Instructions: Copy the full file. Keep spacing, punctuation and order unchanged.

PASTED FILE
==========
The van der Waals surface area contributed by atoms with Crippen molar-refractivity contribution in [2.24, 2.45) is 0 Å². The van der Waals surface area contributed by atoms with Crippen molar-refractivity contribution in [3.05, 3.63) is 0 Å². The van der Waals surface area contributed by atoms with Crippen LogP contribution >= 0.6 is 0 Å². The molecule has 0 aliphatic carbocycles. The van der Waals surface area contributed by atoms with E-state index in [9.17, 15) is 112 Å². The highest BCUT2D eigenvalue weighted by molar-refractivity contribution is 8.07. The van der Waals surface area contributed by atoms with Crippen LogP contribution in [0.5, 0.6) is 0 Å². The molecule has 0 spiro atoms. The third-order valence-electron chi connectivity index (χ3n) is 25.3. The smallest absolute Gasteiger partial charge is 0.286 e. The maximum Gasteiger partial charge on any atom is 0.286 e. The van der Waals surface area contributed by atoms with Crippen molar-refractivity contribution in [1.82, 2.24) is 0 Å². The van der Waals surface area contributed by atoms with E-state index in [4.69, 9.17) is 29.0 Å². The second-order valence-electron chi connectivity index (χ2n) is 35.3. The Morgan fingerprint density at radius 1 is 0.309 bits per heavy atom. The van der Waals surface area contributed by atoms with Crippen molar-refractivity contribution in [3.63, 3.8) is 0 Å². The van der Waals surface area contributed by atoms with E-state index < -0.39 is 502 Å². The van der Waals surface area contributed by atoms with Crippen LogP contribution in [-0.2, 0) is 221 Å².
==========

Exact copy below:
The van der Waals surface area contributed by atoms with Crippen molar-refractivity contribution in [2.24, 2.45) is 0 Å². The van der Waals surface area contributed by atoms with Crippen molar-refractivity contribution in [3.05, 3.63) is 0 Å². The van der Waals surface area contributed by atoms with Crippen LogP contribution >= 0.6 is 0 Å². The molecule has 0 aliphatic carbocycles. The van der Waals surface area contributed by atoms with E-state index in [9.17, 15) is 112 Å². The highest BCUT2D eigenvalue weighted by molar-refractivity contribution is 8.07. The van der Waals surface area contributed by atoms with Crippen LogP contribution in [0.5, 0.6) is 0 Å². The molecule has 0 spiro atoms. The third-order valence-electron chi connectivity index (χ3n) is 25.3. The smallest absolute Gasteiger partial charge is 0.286 e. The maximum Gasteiger partial charge on any atom is 0.286 e. The van der Waals surface area contributed by atoms with Crippen molar-refractivity contribution in [1.82, 2.24) is 0 Å². The van der Waals surface area contributed by atoms with E-state index in [4.69, 9.17) is 29.0 Å². The second-order valence-electron chi connectivity index (χ2n) is 35.3. The Morgan fingerprint density at radius 1 is 0.309 bits per heavy atom. The van der Waals surface area contributed by atoms with Crippen molar-refractivity contribution in [3.63, 3.8) is 0 Å². The van der Waals surface area contributed by atoms with E-state index < -0.39 is 502 Å². The van der Waals surface area contributed by atoms with Crippen LogP contribution in [-0.2, 0) is 221 Å².